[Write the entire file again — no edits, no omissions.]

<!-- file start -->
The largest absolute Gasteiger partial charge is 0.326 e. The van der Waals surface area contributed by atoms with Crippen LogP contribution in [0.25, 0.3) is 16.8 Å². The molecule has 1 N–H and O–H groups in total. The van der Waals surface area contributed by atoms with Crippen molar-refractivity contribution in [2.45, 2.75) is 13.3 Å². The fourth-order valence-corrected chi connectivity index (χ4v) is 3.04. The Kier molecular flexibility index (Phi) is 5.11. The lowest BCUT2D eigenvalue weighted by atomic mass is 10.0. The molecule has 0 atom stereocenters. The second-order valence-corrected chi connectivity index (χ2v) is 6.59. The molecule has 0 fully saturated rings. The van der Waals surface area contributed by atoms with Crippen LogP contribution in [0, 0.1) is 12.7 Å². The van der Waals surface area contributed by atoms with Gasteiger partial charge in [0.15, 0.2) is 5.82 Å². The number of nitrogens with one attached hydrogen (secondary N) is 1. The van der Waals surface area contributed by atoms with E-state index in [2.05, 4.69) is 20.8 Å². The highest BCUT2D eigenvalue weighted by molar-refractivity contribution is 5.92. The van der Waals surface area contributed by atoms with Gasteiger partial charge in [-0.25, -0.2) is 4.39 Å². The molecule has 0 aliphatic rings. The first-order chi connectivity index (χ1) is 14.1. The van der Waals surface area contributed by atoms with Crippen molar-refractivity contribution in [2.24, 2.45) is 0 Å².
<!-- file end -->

The largest absolute Gasteiger partial charge is 0.326 e. The van der Waals surface area contributed by atoms with Crippen LogP contribution in [0.25, 0.3) is 16.8 Å². The molecule has 1 N–H and O–H groups in total. The van der Waals surface area contributed by atoms with Crippen molar-refractivity contribution in [2.45, 2.75) is 13.3 Å². The fourth-order valence-corrected chi connectivity index (χ4v) is 3.04. The Kier molecular flexibility index (Phi) is 5.11. The lowest BCUT2D eigenvalue weighted by atomic mass is 10.0. The molecule has 0 atom stereocenters. The second-order valence-corrected chi connectivity index (χ2v) is 6.59. The molecule has 0 fully saturated rings. The van der Waals surface area contributed by atoms with Crippen LogP contribution in [0, 0.1) is 12.7 Å². The van der Waals surface area contributed by atoms with Gasteiger partial charge in [0.15, 0.2) is 5.82 Å². The number of nitrogens with one attached hydrogen (secondary N) is 1. The van der Waals surface area contributed by atoms with E-state index in [2.05, 4.69) is 20.8 Å². The highest BCUT2D eigenvalue weighted by molar-refractivity contribution is 5.92. The van der Waals surface area contributed by atoms with Gasteiger partial charge in [-0.25, -0.2) is 4.39 Å². The molecule has 0 aliphatic rings. The first-order chi connectivity index (χ1) is 14.1. The van der Waals surface area contributed by atoms with Crippen molar-refractivity contribution in [2.24, 2.45) is 0 Å².